The World’s Most Powerful Women


globeForbes’ Power Women list isn’t about celebrity or popularity; it’s about influence. Queen Rania of Jordan (No. 75), for instance, is perhaps the most listened-to woman in the Middle East ; her Twitter feed has 600,000 followers. In assembling the list, Forbes looked for women who run countries, big companies or influential nonprofits. Their rankings are a combination of two scores: visibility–by press mentions–and the size of the organization or country these women lead.

At No. 1, for the fourth consecutive year, is German Chancellor Angela Merkel. Up for reelection this September, she is leader of the world’s fourth-largest economy. She faces a tough year: Germany ‘s GDP is expected to shrink this year despite a small uptick in the second quarter.

Federal Deposit Insurance Corp. Chairman Sheila Bair, who remains in the No. 2 spot, has presided over the orderly takeover of 77 banks so far this year. In fighting for more power for her agency, she has butted heads with Fed Chairman Ben Bernanke and U.S.Treasury Secretary Timothy Geithner.

Chief Executives Indra Nooyi of PepsiCo (No. 3), Cynthia Carroll of Anglo American (No. 4) and Irene Rosenfeld of Kraft Foods (No. 6) rank among the world’s most powerful businesswomen and are tasked with steering their companies through unusually challenging times.

Singapore ‘s sovereign wealth fund, Tamasek, has delivered extraordinary average annual returns of 18% under the leadership of Ho Ching (No. 5). She is currently seeking a successor.

This year’s list includes several notable newcomers–from the U.S. and abroad. The recently approved Supreme Court Justice Sonia Sotomayor debuts at No. 54. She will be the third woman and the first Hispanic in the top court. First lady Michelle Obama, a champion for working women and the families of the U.S. military, appears at No. 40.

Among the female U.S. Cabinet secretaries, Homeland Security Secretary Janet Napolitano and Health and Human Services Secretary Kathleen Sebelius rank at No. 51 and No. 56, respectively. Meanwhile, SEC Chair Mary Schapiro (No. 55) is in the midst of a maelstrom, as Congress weighs new regulations of the financial services industry.

All eyes are also on Iceland ‘s new prime minister, Johanna Sigurdardottir (No. 74) as she seeks to recapitalize the banks of her small island nation, which recently came very close to complete economic collapse. She is an advocate of Iceland ‘s entry into the E.U. and adoption of the euro–views not entirely popular with her people.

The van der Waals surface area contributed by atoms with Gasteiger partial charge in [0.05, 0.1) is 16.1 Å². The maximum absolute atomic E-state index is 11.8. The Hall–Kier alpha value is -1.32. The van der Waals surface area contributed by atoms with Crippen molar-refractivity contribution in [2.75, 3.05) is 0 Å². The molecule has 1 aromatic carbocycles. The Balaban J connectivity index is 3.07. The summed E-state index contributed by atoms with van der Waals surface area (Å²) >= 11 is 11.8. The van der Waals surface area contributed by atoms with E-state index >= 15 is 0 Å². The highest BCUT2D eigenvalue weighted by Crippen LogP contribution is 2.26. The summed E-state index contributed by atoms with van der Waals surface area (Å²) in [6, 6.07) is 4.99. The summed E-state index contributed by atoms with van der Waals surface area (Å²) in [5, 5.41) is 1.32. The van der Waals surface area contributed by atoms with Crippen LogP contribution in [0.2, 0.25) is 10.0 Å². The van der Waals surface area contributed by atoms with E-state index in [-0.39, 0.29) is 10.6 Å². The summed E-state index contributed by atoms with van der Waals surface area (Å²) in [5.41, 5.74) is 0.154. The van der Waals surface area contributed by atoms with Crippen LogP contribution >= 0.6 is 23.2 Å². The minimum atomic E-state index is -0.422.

In the tech sector, Carol Bartz (No. 12), who was appointed CEO of Yahoo! in January and is the former chief of Autodesk, faces tremendous pressure. With the Microsoft search deal behind her, she needs to show investors that she can quickly shore up the top and bottom lines.

An engineer by training, Ursula Burns (No. 14), was recently appointed CEO of Xerox, and is the first African-American woman to run a major U.S. public company.

The following list are the top 25.  [To see the complete list, click here.]

1. Angela Merkel, Chancellor of Germany
2. Sheila Bair, Chairman, Federal Deposit Insurance Corp.
3. Indra Nooyi, Chief executive, PepsiCo
4. Cynthia Carroll, Chief executive, Anglo American
5. Ho Ching, Chief executive, Temasek
6. Irene Rosenfeld, Chief executive, Kraft Foods
7. Ellen Kullman, Chief executive, DuPont
8. Angela Braly, Chief executive, WellPoint
9. Anne Lauvergeon, Chief executive, Areva
10. Lynn Elsenhans, Chief executive, Sunoco
11. Cristina Fernandez, President of Argentina
12. Carol Bartz, Chief executive, Yahoo
13. Sonia Gandhi, President, Indian National Congress Party
14. Ursula Burns, Chief executive, Xerox Corp.
15. Anne Mulcahy, Chairman, Xerox Corp.
16. Safra Catzm, President, Oracle
17. Christine Lagarde, Minister of Economy, Finance & Employment
18. Gail Kelly, Chief executive, Westpac
19. Marjorie Scardino, Chief executive, Pearson Plc.
20. Chanda Kochhar, Chief executive, ICICI Bank
21. Mary Sammons, Chief executive, Rite Aid Corp.
22. Michelle Bachelet, President of Chile
23. Paula Reynolds, Chief restructuring officer, AIG
24. Carol Meyrowitz, Chief executive, TJX Companies
25. Andrea Jung, Chief executive, Avon

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